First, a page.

That wind was just about the only other inhabitant on the island. There is no electricity, no semblance of civilization. There are no trees, no roads, nor vehicles that would drive on them. There is only a powerful gust that rattled the crew's tents at night.

Each day the group had to carry everything they would need for the miles-long walk to filming locations: food, a tripod, a camera, extra batteries, first aid supplies to tend to a wound. If something more serious were to happen, say a broken ankle while trying to ford a river on foot, no help would arrive.

"It's the strangest sensation in the world," Mihailovich said in the video above. "You don't hear cars honking. There are no planes flying overhead. All you hear are the birds and the wind."

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Because there are no roads and no vehicles on Attu, the crew had to carry everything they needed each day.

But as the crew made their way around the island, they began to see the vestiges of war: a few rusted weapons, an ammunition shed high up on a hill, foxholes like scabs on the mountain.

Obmascik, an expert on the Battle of Attu, said U.S. troops were unprepared for what they found when they invaded the island in May 1943, 11 months after the Japanese had arrived.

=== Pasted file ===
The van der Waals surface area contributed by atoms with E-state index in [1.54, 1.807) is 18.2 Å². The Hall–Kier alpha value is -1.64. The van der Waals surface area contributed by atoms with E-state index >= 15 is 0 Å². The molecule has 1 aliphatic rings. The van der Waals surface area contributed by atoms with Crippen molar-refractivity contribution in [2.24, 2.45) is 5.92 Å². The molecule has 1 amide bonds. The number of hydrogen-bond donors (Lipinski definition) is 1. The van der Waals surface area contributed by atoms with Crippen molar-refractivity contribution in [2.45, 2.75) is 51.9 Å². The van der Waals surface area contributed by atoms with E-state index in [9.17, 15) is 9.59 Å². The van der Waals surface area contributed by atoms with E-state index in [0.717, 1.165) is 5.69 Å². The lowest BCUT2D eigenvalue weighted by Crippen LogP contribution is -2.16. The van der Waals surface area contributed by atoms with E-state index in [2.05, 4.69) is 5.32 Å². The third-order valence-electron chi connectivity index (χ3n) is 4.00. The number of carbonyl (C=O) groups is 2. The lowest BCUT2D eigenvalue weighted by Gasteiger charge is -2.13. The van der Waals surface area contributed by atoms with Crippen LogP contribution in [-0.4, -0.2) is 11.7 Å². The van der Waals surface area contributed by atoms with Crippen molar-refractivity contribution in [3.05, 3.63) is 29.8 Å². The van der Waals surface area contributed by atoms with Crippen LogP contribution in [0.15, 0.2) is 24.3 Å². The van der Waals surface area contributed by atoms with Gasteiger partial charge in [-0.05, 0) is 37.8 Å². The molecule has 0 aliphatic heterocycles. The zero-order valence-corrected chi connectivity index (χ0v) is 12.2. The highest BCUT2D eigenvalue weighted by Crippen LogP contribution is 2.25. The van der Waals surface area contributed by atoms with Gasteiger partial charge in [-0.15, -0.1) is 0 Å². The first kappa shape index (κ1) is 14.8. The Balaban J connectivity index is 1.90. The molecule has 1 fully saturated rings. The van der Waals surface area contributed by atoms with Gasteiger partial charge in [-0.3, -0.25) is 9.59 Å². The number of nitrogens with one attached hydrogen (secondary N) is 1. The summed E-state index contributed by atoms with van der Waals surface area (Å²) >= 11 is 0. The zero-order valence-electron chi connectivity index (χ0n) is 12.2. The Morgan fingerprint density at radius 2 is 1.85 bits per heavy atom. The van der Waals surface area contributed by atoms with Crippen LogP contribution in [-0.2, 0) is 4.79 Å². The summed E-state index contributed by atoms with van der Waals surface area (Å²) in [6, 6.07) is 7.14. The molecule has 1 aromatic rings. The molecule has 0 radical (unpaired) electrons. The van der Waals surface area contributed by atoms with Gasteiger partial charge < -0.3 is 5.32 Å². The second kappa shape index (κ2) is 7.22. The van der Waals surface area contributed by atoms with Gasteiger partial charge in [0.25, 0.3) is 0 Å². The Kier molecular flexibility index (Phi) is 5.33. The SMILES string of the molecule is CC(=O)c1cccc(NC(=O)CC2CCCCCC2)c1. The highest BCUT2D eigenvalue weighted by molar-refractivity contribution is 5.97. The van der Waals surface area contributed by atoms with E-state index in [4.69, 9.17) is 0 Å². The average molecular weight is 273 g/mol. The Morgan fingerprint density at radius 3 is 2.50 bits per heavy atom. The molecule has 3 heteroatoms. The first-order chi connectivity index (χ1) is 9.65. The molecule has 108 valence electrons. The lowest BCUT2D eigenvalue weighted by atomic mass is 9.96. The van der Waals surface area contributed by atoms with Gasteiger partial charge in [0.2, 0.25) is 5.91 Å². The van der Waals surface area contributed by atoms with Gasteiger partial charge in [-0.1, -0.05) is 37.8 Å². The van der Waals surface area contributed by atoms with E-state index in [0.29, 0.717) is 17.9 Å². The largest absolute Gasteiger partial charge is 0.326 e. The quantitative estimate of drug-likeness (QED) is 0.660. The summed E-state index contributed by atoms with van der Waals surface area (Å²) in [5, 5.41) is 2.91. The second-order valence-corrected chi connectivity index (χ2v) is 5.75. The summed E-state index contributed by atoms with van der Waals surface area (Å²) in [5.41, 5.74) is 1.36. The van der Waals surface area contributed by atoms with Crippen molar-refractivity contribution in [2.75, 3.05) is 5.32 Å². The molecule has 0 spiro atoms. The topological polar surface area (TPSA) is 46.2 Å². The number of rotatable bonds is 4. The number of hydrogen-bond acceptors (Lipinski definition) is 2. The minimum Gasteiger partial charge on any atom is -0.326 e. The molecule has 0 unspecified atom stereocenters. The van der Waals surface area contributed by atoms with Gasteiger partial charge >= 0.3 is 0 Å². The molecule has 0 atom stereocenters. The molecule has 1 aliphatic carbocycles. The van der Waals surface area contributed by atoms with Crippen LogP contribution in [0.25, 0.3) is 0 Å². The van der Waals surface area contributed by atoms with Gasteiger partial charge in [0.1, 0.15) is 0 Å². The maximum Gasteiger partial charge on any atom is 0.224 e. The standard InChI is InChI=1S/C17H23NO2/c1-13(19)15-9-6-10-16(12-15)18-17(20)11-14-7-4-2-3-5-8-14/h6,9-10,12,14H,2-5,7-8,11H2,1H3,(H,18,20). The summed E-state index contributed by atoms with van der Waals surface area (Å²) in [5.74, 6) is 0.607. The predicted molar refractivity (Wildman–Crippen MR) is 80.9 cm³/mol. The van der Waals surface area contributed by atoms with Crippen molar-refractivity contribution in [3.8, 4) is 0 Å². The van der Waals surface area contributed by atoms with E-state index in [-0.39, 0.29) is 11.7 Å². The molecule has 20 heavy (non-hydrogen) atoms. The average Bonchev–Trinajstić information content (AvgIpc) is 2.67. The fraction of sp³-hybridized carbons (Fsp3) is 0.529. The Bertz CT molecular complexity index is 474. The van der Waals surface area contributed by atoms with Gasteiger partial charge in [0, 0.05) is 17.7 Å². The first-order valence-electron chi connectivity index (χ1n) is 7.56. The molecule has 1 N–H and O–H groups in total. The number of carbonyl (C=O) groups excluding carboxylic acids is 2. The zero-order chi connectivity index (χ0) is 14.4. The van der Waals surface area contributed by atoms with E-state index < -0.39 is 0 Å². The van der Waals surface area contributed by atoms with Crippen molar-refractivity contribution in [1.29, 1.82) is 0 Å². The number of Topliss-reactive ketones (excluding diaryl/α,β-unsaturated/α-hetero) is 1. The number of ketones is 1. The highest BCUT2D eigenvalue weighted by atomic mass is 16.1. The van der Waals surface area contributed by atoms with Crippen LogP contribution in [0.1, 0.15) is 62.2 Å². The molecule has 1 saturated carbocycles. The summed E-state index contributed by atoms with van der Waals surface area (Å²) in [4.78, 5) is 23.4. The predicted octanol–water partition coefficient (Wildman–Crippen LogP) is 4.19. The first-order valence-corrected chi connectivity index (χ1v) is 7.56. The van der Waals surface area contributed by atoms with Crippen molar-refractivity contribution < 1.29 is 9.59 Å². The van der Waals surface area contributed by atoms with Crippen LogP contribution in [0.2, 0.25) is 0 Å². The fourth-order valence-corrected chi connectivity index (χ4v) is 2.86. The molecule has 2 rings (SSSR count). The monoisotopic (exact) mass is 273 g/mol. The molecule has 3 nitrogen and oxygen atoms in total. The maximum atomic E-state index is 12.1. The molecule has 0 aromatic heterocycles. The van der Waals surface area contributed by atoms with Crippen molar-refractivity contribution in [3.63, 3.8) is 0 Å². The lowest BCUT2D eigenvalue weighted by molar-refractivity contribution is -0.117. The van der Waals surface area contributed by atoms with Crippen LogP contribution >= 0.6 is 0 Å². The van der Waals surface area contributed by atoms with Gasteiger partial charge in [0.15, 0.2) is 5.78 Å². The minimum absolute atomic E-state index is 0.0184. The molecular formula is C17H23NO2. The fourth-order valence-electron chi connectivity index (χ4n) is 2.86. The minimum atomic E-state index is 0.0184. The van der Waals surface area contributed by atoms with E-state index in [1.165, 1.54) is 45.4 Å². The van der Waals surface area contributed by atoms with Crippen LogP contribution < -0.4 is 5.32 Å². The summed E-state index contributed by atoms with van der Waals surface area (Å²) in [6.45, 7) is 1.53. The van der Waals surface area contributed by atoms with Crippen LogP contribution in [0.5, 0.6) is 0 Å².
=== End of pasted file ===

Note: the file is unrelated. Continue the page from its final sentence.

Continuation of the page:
"I think that the U.S. generals went in and thought that they were going to be fighting a garrison of maybe 3,000 Japanese," he said. "Instead, they had to fight Attu.

The Americans couldn't build roads because the soil was like taffy. On the beach, the sand was spongey; troops would get stuck when they walked.

"They had no way to run supply lines," Obmascik said. "And so they had long lines of hundreds of men who would have to pass gear up from man to man to move it up the mountain to fight."

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More than 500 Americans were killed in the Battle of Attu.

The troops sent to Attu had been preparing for desert warfare, so their thin boots were more suited for logging in Oregon than for going through four-foot snow drifts, Obmascik said. The boots couldn't be dried. The fog was so thick they couldn't see; the mud was so sticky they couldn't walk. The weather was so cold they couldn't sleep, and their feet were swollen with trench foot.

Of the 11,000 Americans sent to recapture Attu, 549 were killed. More than 3,000 were wounded, either by enemy fire or by Attu's harsh weather.

"As you walked around, and you see this spectacularly beautiful place, there's a little bit of melancholy that sets in," Mihailovich said, "because you know how many people who lost their lives, you know how many kids grew up not knowing their dads. And that gives you pause."

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To watch correspondent Jon Wertheim's 60 Minutes report about two soldiers whose stories came to define the Battle of Attu, click here.

The video above was produced by Brit McCandless Farmer and Daniel J. Glucksman. It was edited by Daniel J. Glucksman.